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Rural Land Sales
With many UK growth markets - including central London - experiencing a slowdown this year, it seems farmland is the safe bet for property investment in 2013. According to research from Savills, the upward trend for annual growth will continue this year, with farmland values predicted to rise by 40 per cent over the next five years. This is in contrast to prime central London property, which will only witness an average of 26 per cent growth over the same period. Nevertheless, not all farmland will enjoy the same level of performance, and the gap between prime units and other classes is increasing. Alex Lawson, director of farms and estates, explained: "It is no longer a case of one size fits all and there are now clear divergences in value between the prime quality, well located blocks of arable land and the rest, which are likely to widen further. Across all property asset classes the economic uncertainty has pushed investors towards quality and farmland is no exception." The sale of secondary and tertiary land will depend on reasonable pricing, despite the limited supply of prime farmland and high demand. The difficult agricultural environment will also put pressure on the sector, with the industry experiencing dramatically lower yield and the livestock sector incurring higher costs for housing animals. Consequently, average farming incomes are expected to decline in 2013, albeit marginally. Nonetheless, farmland values are still increasing, with the Knight Frank Farmland Index Q4 2012 report showing that average values in England rose by almost three per cent in the final quarter of the year. This means that farmland can be expected to fetch an average of GBP 6,214 per acre. Andrew Shirley, head of Rural Property Research, stated: "English farmland's bull-run is not yet over, despite the impact of the horrific weather on farming profitability this year. The market proved resilient in 2012 and is predicted to gain further ground next year."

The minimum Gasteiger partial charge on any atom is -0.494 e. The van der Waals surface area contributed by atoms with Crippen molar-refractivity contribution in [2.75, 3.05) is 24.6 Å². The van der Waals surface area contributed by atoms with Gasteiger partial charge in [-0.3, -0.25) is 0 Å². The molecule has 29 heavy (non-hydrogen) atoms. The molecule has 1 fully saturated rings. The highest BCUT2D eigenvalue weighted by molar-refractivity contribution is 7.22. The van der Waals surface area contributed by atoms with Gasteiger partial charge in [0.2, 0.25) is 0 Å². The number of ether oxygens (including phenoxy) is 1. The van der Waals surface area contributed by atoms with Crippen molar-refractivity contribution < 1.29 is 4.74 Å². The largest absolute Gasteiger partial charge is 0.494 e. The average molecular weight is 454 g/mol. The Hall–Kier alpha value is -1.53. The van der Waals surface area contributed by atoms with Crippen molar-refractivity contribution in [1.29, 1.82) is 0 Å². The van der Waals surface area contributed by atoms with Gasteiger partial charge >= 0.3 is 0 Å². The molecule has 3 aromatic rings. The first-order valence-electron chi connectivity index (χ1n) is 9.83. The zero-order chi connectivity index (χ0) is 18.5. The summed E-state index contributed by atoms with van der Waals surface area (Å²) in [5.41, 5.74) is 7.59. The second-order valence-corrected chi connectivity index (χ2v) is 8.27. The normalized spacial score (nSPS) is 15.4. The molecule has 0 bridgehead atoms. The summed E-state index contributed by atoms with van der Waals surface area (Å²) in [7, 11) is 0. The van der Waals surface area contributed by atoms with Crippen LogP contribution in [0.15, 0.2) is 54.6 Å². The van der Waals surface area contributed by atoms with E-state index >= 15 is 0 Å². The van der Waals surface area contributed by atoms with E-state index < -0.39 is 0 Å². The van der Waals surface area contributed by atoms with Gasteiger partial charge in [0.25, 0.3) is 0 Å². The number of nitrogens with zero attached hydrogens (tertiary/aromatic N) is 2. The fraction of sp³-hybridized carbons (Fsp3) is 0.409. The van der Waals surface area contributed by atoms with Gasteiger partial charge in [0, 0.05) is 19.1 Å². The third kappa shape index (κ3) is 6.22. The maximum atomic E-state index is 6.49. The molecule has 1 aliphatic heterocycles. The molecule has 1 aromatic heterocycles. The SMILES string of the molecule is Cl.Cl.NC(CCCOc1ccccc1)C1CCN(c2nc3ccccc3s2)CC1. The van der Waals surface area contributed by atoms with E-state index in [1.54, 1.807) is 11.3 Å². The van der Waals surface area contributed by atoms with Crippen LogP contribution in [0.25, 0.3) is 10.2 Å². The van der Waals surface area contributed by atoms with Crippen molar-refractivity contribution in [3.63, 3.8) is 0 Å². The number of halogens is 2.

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*This page is provided for information purposes only and should not be construed as offering advice. IPIN is not licensed to give financial advice and all information provided by IPIN regarding real estate should never be treated as specific advice or regulations. This is standard practice with property investment companies as the purchase of property as an investment is not regulated by the UK or other Financial Services Authorities.